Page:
`tm,a/w< ds,x,-br;w> ~yIP;a; %r,a, !WN+x;w> ~Wxr; lae hw"hy> hw"hy> ar'q.YIw: wyn"P'-l[; hw"hy> rbo[]Y:w

Exod. 34:6  And the Lord passed by over his face, and he proclaimed, “The Lord, the Lord God, merciful and gracious, patient of ‘anger,’ and abounding in kindness and truth,

~ynIb' ynEB.-l[;w> ~ynIB'-l[; tAba' !wO[] dqePo hQ,n:y> al{ hQen:w> ha_'J'x;w> [v;p,w" !wO[' afenO ~ypil'a]l' ds,x, rcenO

`~y[iBerI-l[;w> ~yviLevi-l[

Exod. 34:7  keeping mercy for a thousand generations, forgiving iniquity and transgression and sin, yet will not acquit innocence, visiting the iniquity of fathers on children and on the children of children, to the third generation and to the fourth generation.”

                                                                                                                                                                   

To me it’s a stretch to find the above-enumerated 13 attributes in these two verses.  First of all, I equate “iniquity,” “transgression,” and “sin.”  I understand that many orthodox Jews and Christians (as well as others) define these words as being subtly and not so subtly different.  But as far as I am concerned, in the context of the bible, they are synonyms, being similar violations of commandments.  Secondly, I see no reason to separate attributes 4 and 5.  Is the slowness of God’s anger different for the righteous and the wicked?  You can’t derive that from the two verses above.  Finally, I see no logical or spiritual reason for separating attributes 8 and 9.  They are one attribute.  In fact I would omit attribute 9 altogether because the Lord is keeping kindness to all the world.  His kindness has no limits.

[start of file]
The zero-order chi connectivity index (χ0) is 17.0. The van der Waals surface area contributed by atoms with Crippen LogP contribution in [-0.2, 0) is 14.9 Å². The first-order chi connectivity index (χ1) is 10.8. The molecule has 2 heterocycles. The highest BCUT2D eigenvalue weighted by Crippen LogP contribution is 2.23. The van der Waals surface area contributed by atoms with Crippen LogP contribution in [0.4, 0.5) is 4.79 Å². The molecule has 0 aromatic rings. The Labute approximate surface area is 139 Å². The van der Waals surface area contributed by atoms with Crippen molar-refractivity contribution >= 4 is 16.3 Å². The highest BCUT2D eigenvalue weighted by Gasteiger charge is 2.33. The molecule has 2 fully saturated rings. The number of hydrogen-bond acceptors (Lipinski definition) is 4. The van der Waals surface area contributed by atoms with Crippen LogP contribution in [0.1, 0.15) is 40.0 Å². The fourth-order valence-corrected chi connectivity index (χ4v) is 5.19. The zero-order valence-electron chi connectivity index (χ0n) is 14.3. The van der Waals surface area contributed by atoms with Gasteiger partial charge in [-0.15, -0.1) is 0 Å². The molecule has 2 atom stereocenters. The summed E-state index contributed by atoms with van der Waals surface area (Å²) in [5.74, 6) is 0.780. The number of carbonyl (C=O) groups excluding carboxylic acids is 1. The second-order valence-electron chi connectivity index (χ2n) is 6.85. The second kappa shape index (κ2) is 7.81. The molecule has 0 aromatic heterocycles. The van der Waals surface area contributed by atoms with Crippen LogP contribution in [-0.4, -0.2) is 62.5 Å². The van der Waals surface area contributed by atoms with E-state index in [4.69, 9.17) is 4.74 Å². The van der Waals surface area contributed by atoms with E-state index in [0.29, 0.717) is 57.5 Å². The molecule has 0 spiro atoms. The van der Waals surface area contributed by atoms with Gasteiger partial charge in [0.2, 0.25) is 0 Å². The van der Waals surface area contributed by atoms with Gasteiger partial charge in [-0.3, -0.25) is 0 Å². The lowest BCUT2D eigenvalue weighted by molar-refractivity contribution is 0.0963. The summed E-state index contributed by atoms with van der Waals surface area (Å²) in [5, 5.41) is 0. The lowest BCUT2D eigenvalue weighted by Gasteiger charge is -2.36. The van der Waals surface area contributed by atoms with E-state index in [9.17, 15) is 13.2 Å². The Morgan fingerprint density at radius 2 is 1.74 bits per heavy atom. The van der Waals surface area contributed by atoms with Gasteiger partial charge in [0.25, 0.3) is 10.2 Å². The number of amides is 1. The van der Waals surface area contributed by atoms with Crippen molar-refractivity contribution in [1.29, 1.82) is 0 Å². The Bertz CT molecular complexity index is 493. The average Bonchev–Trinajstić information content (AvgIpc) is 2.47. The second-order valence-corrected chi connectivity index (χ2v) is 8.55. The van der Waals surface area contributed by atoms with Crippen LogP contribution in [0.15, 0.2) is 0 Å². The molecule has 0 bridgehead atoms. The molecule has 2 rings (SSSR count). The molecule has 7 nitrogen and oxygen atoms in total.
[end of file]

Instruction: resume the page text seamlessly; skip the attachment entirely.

Accordingly, I submit the following as the attributes of God inasmuch as we humans can define them.  I  include the verses from which I derive them as well.  The list items are in order of their appearance in the Torah.

1   Powerful

2   Merciful

3   Gracious

4   Patient

5   Abounding in kindness